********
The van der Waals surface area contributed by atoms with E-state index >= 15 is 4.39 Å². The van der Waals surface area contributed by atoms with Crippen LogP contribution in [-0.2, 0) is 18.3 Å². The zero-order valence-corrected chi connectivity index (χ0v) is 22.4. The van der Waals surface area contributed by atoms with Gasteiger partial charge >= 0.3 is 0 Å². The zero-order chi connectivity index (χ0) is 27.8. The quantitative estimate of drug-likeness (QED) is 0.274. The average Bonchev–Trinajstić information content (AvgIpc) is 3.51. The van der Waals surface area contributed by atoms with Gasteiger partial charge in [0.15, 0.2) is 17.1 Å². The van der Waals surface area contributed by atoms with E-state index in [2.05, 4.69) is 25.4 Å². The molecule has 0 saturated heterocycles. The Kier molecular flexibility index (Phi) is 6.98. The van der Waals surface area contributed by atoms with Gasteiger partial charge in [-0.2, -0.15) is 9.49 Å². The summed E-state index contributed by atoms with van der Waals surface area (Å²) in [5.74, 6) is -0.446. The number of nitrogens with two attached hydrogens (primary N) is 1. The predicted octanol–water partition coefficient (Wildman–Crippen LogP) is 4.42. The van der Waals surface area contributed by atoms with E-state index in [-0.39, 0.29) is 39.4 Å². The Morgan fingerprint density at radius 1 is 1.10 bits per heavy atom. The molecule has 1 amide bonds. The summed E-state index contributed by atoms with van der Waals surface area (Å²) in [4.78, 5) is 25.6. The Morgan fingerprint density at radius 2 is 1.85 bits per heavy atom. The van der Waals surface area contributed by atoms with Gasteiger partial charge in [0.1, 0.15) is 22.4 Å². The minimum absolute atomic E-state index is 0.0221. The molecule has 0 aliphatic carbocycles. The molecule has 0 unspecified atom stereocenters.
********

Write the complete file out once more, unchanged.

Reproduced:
The van der Waals surface area contributed by atoms with E-state index >= 15 is 4.39 Å². The van der Waals surface area contributed by atoms with Crippen LogP contribution in [-0.2, 0) is 18.3 Å². The zero-order valence-corrected chi connectivity index (χ0v) is 22.4. The van der Waals surface area contributed by atoms with Gasteiger partial charge >= 0.3 is 0 Å². The zero-order chi connectivity index (χ0) is 27.8. The quantitative estimate of drug-likeness (QED) is 0.274. The average Bonchev–Trinajstić information content (AvgIpc) is 3.51. The van der Waals surface area contributed by atoms with Gasteiger partial charge in [0.15, 0.2) is 17.1 Å². The van der Waals surface area contributed by atoms with E-state index in [2.05, 4.69) is 25.4 Å². The molecule has 0 saturated heterocycles. The Kier molecular flexibility index (Phi) is 6.98. The van der Waals surface area contributed by atoms with Gasteiger partial charge in [-0.2, -0.15) is 9.49 Å². The summed E-state index contributed by atoms with van der Waals surface area (Å²) in [5.74, 6) is -0.446. The number of nitrogens with two attached hydrogens (primary N) is 1. The predicted octanol–water partition coefficient (Wildman–Crippen LogP) is 4.42. The van der Waals surface area contributed by atoms with E-state index in [-0.39, 0.29) is 39.4 Å². The Morgan fingerprint density at radius 1 is 1.10 bits per heavy atom. The molecule has 1 amide bonds. The summed E-state index contributed by atoms with van der Waals surface area (Å²) in [4.78, 5) is 25.6. The Morgan fingerprint density at radius 2 is 1.85 bits per heavy atom. The van der Waals surface area contributed by atoms with Gasteiger partial charge in [0.1, 0.15) is 22.4 Å². The minimum absolute atomic E-state index is 0.0221. The molecule has 0 aliphatic carbocycles. The molecule has 0 unspecified atom stereocenters.